Eddie Arana, Rick Thibodeau, & Chris Bakunas San Diego, Ca. March 2012

Eddie Arana, Rick Thibodeau, & Chris Bakunas San Diego, Ca. March 2012
Eddie Arana, Rick Thibodeau, & Chris Bakunas at Luche Libre Taco Shop in San Diego, March 2012

Wednesday, August 31, 2016

Heart, Cheap Trick & Joan Jett At Red Rocks

Great show at Red Rocks Tuesday night. Three acts I've seen before, three acts that are worth seeing over and over again. 

There was a mother of a rain/lightning delay to contend with that started almost immediately after Cheap Trick's opening set, but we rode it out and it was well worth it - Joan Jett & the Blackhearts and Heart both put on great shows.

                     This is the third line-up incarnation of Cheap Trick I've seen in 5 decades (!)



                  The nearly one hour rain (and lightning) delay soaked everybody to the bone.



                  The Wilson Sisters are both in their '60's...and can still rock with the best of 'em


Sunday, August 28, 2016

Maybe A Little Less Zen & A Bit More Motorcycle Maintenance

It's easy to take for granted the things we depend on in our everyday lives. We expect everything from our refrigerators to cell phones to our preferred means of transportation to just work correctly, without disruption or fail, day in and day out, for however long we chose to use them.

But all things can suddenly fall apart, especially things that have hundreds if not thousands of parts and an equal number of screws or bolts to hold them all together.

I am not getting creative with a metaphor about life. health, or relationships here, BTW, I'm being literal - an occasional check to ensure that the important parts of the things you routinely depend upon are in good running order can prevent a mechanical failure or worse from happening. 

But yeah, that does apply to life, health, and relationships too I suppose.



Saturday, August 27, 2016

Automatic Zero


                  Not for a lack of trying

                                 But definitely for a lack of doing

Wednesday, August 24, 2016

Neighborhood Car Show

I bought my house for the neighborhood, not for the house. 

When I bought the house 16 years ago it was in fairly sad shape - lower level slab had sunk at an angle away from the exterior wall so that it sloped until it was 4 inches below grade due to improper site preparation (a foundation slab poured directly on clay soil w/o any type of compacted fill - seriously), no insulation in a high-altitude climate that experiences several months of below freezing temps, single pane, aluminium framed windows, aluminium wiring, etc.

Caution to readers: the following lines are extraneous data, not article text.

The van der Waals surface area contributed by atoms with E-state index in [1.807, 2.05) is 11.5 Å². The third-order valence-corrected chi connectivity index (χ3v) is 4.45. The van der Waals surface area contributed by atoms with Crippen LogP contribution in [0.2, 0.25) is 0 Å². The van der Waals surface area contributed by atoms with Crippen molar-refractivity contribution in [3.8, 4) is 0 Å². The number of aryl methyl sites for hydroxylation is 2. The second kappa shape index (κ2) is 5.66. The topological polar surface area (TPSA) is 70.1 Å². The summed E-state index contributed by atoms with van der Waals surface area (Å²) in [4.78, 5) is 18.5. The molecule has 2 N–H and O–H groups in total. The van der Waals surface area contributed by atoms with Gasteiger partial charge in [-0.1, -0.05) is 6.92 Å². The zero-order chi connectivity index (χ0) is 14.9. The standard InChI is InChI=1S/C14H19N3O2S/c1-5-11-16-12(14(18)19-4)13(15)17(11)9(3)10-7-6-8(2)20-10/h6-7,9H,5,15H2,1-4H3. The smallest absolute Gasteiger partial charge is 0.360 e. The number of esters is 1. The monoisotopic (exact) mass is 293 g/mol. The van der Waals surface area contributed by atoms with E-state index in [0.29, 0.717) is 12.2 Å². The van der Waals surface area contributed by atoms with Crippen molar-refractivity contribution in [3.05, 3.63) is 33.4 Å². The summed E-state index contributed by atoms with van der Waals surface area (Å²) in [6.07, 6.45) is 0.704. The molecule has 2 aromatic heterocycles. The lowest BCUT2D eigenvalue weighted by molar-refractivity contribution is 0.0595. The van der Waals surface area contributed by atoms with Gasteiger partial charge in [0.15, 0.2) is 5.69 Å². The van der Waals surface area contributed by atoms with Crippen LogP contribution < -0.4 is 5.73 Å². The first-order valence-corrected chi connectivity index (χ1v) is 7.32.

Not only was every shortcut concievable taken in the construction of the home back in 1970, the cheapest possible materials were used as well. I still cannot believe permits were authorized and an inspector signed off on a C.O. for the structure - money-stuffed envelopes had to have changed hands.

I have since replaced all the bad stuff with new, leveled the floor and even changed a few of the poorly designed features (moved a staircase and a few door openings). If I had the means, I would have scraped the whole house and built a much better house at the get-go, but I didn't so I made do with what I had and over time the things that needed to be fixed or replaced were.

All that being stated, you may be wondering why I bought the house in the first place. Well, I answered that with the opening sentence. The neighborhood was and still is a truly great place, full of good people and within walking distance to parks, shopping, and everything else I need or want.

And the neighbors are not the type that keep themselves shut in their homes, sharing only the occasional greeting when you see them heading for work or coming home.

Nope, not my neighbors. My immediate neighbors and I get together for bar-be-ques and summer parties quite a bit, and this past weekend some of the neighbors even had a small car show. It was a cool little get-together, and here are a few pics I took from the tail end of that show,







Sunday, August 21, 2016

A Little Life Lesson Shared

A little story about a blown investment opportunity to consider, but first a little information on how compound interest works.

Investing only $228.00 in a fund that realizes an annual compounded interest rate of 8.0% for 60 months versus simply leaving $200.00 a month under your mattress for 60 months will result in an increase in the money invested of $107.01. ($200.00 saved over a 60 month period w/o interest = $200.00 vs. $200.00 invested @ 8.0% interest compounded annually over a 60 month period = $335.01)

Yes, that is a stupid little example of how interest compounded annually works, but bear with me here. 

That little example was one I related to a person who I was acquainted with over 11 years ago, when that person inherited, after all taxes and estate debts were paid, the princely sum of $228,000.00

I was trying to illustrate to this person how compound interest could make ordinary people wealthy, and makes wealthy people even wealthier.